Abolish Marriage! A Fourteen-Point Manifesto
BY TRACEY L. STARK
- We could end the tragedy of divorce in one fell swoop. Nearly half of marriages in the United States end in divorce. All divorces are the result of marriage. End marriage; end divorce.
- Marriage is a health hazard. Married people are twice as likely to become obese as single couples. No wonder couples have to pledge to support each other “in sickness and in health.”
- Ending marriage will reduce sin. Commandments like the seventh (don’t commit adultery) and the tenth (don’t covet your neighbor’s wife) won’t be necessary, saving us on marriage counseling and attorneys’ fees.
- The average divorce lawyer earns $96,000 a year. Should we be subsidizing this bloodsucking profession?
- Marriage is costly. The average American wedding costs almost $30,000.
- Did you see the headline “Wedding Causes Cholera”? A destination wedding in the Caribbean sent 400 guests to the toilet.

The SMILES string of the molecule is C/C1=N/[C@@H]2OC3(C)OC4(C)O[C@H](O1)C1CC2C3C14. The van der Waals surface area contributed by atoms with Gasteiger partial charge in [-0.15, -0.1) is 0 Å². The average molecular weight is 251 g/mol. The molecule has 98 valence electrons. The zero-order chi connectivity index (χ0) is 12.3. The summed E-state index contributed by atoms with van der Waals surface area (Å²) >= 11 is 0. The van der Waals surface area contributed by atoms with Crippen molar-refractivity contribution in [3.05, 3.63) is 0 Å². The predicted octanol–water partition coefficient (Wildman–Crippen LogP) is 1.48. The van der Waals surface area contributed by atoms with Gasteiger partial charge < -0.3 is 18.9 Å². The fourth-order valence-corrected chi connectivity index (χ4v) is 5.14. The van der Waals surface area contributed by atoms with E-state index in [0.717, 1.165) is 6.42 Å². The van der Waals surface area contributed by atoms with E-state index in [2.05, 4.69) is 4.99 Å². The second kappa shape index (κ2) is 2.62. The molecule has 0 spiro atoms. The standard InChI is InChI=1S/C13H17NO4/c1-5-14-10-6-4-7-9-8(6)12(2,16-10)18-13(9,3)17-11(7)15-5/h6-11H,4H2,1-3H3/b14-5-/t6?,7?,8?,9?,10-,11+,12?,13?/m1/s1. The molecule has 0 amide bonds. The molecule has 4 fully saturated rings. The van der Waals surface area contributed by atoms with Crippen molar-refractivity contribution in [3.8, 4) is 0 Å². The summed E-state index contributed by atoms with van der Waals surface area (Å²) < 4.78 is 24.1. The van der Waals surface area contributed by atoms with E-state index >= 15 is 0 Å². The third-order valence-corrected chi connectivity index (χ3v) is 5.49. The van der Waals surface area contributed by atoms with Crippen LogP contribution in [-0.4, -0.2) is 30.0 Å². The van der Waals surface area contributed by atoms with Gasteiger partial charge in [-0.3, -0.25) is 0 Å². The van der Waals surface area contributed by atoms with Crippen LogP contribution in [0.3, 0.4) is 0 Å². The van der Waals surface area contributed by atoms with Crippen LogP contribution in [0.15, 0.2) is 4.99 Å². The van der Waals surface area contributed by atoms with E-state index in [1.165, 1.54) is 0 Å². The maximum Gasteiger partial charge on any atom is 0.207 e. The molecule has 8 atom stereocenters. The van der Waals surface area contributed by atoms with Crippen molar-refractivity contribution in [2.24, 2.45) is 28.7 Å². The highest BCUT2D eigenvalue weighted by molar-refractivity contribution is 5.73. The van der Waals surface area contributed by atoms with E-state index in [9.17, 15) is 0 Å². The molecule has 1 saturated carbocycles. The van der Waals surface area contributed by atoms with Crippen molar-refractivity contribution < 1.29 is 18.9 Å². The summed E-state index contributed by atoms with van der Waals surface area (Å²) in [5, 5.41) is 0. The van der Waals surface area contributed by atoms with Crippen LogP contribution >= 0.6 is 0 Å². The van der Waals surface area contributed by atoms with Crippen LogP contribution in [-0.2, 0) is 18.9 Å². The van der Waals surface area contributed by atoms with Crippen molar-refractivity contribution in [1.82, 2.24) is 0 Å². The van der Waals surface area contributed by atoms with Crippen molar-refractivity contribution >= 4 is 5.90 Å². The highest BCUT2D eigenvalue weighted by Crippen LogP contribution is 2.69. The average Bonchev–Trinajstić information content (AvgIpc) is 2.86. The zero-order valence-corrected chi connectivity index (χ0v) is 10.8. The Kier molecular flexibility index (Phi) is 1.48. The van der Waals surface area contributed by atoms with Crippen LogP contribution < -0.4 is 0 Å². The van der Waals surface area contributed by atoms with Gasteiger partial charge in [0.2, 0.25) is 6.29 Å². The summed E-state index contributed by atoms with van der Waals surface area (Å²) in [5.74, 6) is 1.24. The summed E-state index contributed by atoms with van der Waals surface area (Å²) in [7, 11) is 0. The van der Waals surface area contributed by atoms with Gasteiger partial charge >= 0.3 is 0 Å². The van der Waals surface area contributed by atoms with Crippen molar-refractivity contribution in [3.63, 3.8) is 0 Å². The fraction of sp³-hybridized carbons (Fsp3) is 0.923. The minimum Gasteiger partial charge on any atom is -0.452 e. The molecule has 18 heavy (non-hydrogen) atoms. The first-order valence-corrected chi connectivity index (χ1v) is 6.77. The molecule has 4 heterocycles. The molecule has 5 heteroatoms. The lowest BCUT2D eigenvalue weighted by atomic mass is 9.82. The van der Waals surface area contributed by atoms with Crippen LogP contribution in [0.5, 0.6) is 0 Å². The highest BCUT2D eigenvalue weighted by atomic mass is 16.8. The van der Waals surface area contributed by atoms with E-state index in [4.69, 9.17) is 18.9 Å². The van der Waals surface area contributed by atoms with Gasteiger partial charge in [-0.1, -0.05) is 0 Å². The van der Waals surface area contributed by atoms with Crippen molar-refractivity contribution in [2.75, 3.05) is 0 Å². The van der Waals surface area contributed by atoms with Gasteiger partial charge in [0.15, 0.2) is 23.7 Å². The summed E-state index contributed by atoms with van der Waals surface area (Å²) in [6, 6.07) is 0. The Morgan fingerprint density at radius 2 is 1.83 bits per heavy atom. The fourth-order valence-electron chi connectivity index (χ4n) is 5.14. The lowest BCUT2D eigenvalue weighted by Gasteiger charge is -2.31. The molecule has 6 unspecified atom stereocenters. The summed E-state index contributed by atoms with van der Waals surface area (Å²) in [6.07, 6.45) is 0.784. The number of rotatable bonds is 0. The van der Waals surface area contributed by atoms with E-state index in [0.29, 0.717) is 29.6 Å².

- Marriage creates laziness. Look at how many people let themselves go after tying the knot. Do we need to see more dads with beer bellies and more moms in high-waisted mom jeans at Walmart?
- Like sex? Don’t get married. In the film Before Sunset, the character of Jesse sums up his libido after marriage: “I’m like a monk, you know. I mean, I’ve had sex less than ten times in the last four years.”
- Marriage is bad for women. As Gloria Steinem once said, it’s an “arrangement for one and a half people.”
- Gays have suffered discrimination for centuries. Shouldn’t we care enough to spare them the additional misery of marriage?
- Plus, gay marriage will lead to gay divorce and change the meaning of “gay divorcee” for all the straight people who escaped bad marriages.
- If everyone is married, who will thwart the Zombie Apocalypse? We humans need the energy and freedom to get it on with the zombies so we can make some hybrid babies—the only way to win World War Z, of course.
- The Tea Party wants to get government off our backs. I agree! Get government out of the bedroom, too. All that space it takes up could be better used for shoe storage.
- Lovers of the world unite! You have nothing to lose but your ball and chain.
This article was originally published in the 2011 edition of the Kennedy School Review.
Tracey L. Stark is a 2011 Mid-Career Master in Public Administration candidate at the John F. Kennedy School of Government at Harvard University. She is single.
Image source here.